Introduction to Transfer Learning in NLP
December 15, 2020
Using pre-trained models, we can skip the time-consuming process of data collection, pre-processing, training, and testing. These models are trained on Petabytes of data and give us an edge over training neural networks from scratch. This is what we call Transfer learning, and it is a novel way to train machine learning models.
In this article, we will be discussing the advances in the field of transfer learning for Natural Language Processing (NLP). We begin with the efforts made to solve the problems that are being solved today.
Transfer learning in NLP
The field of NLP finally had its ‘Imagenet’ moment, when models such as Embeddings from Language Models, Transformer models, and Universal Language Model Fine-tuning models were introduced. Imagenet is the challenge that involves training networks to recognize images from a dataset of 1000 classes. One of the solutions proposed during this challenge was AlexNet. It paved the way for transfer learning and deep learning as we know it today.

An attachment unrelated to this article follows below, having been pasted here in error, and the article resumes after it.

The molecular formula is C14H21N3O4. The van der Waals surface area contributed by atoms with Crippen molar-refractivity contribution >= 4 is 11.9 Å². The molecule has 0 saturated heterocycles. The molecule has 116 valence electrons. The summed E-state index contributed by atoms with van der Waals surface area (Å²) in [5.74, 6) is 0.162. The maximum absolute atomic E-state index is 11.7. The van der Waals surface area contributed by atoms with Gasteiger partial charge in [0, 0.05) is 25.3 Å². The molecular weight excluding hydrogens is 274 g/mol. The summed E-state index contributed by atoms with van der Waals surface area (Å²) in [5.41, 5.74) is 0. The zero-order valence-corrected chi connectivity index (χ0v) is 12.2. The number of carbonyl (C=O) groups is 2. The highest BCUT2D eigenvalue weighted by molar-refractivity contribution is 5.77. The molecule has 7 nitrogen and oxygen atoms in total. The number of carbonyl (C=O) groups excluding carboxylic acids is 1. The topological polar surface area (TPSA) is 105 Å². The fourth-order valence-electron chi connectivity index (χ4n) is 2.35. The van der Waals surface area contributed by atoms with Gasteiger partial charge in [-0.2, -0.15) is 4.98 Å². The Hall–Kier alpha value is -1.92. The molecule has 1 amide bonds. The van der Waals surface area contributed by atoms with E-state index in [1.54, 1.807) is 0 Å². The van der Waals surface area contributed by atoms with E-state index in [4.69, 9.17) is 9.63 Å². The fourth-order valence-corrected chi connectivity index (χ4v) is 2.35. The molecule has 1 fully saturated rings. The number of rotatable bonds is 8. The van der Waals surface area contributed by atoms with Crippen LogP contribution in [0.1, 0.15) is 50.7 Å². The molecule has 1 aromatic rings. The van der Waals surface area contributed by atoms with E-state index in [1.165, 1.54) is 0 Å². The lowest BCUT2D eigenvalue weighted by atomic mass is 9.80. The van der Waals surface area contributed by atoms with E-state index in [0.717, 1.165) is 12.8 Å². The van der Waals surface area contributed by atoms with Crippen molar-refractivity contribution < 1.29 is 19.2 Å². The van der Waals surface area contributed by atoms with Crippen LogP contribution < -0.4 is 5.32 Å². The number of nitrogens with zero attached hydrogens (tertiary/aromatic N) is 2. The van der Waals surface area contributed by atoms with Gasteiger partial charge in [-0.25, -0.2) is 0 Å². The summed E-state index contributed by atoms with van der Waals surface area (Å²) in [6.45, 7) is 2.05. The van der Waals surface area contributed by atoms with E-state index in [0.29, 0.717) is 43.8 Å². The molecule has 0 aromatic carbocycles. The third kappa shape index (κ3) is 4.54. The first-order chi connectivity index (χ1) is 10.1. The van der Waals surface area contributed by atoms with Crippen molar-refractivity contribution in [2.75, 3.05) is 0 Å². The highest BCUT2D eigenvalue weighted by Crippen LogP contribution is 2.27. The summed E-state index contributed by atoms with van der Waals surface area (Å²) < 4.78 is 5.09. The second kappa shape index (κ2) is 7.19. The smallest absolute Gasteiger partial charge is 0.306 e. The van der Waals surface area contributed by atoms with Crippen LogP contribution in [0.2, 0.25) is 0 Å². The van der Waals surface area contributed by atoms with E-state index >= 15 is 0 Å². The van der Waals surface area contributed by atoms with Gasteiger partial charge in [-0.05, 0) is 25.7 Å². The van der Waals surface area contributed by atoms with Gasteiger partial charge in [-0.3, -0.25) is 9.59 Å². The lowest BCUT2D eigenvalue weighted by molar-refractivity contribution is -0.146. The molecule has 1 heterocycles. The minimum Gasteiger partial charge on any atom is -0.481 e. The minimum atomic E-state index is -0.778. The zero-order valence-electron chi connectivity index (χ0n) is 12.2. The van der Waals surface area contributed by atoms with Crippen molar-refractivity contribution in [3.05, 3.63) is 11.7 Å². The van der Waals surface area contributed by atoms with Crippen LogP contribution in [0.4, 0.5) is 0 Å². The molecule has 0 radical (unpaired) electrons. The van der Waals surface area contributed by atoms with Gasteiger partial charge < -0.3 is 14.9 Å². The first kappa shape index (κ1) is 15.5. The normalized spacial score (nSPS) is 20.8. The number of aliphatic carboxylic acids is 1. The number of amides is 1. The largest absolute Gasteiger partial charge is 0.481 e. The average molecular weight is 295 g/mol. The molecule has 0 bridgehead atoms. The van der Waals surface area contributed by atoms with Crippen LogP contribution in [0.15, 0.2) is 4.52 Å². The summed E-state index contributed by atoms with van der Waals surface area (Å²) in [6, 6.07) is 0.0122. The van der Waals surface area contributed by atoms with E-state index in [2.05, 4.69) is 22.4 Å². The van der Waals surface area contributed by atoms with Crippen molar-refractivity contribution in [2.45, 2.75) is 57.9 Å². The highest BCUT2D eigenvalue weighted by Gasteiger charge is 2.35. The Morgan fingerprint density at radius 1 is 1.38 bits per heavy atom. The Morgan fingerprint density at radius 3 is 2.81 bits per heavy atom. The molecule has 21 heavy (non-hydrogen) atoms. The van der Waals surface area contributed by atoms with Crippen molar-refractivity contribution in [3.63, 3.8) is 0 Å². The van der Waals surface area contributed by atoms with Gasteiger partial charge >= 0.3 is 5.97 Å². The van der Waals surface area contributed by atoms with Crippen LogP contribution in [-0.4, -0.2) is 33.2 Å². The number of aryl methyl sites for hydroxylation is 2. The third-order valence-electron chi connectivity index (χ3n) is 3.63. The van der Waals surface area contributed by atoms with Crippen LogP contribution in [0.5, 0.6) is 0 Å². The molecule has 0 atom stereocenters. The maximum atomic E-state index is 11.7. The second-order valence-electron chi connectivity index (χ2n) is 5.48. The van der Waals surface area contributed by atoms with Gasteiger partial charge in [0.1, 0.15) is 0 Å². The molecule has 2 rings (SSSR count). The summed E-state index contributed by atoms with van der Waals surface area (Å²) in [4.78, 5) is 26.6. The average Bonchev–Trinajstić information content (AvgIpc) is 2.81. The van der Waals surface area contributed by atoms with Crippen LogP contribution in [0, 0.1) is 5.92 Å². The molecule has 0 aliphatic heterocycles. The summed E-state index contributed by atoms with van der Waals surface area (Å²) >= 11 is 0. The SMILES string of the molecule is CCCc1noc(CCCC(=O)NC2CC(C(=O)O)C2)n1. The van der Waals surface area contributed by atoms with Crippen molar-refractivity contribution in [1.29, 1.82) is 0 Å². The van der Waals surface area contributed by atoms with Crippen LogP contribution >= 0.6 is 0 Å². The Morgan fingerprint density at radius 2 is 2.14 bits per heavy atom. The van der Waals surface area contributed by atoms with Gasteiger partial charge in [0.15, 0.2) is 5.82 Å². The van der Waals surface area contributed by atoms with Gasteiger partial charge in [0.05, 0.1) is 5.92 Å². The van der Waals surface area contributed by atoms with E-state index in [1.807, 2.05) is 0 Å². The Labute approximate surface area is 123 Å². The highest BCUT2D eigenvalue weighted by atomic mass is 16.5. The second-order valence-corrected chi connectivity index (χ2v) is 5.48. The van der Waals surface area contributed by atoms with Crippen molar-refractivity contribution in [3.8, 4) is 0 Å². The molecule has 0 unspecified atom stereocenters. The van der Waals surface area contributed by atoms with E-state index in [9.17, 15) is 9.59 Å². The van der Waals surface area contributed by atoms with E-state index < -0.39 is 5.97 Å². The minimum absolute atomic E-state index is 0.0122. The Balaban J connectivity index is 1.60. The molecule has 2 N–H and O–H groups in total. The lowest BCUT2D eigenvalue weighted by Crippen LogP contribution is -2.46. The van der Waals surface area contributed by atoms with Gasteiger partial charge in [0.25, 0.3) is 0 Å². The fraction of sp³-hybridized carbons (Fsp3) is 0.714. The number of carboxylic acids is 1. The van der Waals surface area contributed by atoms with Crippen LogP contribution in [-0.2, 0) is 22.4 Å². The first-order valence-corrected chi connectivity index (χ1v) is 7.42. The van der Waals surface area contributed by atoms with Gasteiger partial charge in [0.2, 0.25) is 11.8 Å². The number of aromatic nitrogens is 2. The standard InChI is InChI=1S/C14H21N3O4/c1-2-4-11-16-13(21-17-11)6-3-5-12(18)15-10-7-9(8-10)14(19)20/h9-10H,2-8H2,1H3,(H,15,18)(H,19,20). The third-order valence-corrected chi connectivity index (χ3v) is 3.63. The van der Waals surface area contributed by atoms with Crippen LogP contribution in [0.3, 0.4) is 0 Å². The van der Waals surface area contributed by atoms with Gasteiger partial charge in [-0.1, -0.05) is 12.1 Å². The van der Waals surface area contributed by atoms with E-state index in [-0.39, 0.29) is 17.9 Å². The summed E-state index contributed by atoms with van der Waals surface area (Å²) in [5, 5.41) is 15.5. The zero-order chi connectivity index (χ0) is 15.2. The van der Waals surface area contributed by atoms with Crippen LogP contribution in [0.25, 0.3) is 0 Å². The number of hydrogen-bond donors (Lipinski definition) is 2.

AlexNet used convolution operation to extract features from images. Convolution operation worked because the data was spatial. Natural language is sequential and not spatial. Therefore, Convolutional Neural Networks (CNNs) did not work well with language modeling tasks.
One of the challenges in NLP is machine language translation (MLT). Getting the machine to translate sentences from one language to another was a challenging task for various aspects. Firstly the underlying grammar varies from language to language. The languages spoken in India are different from the ones spoken in the United States.
This diversity in culture dictates vast variations in speech and text. Therefore, Recurrent Neural Networks (RNNs), Long Short Term Memory (LSTMs) were used for MLT. RNNs and LSTMs are sequential models. Consider the image given below.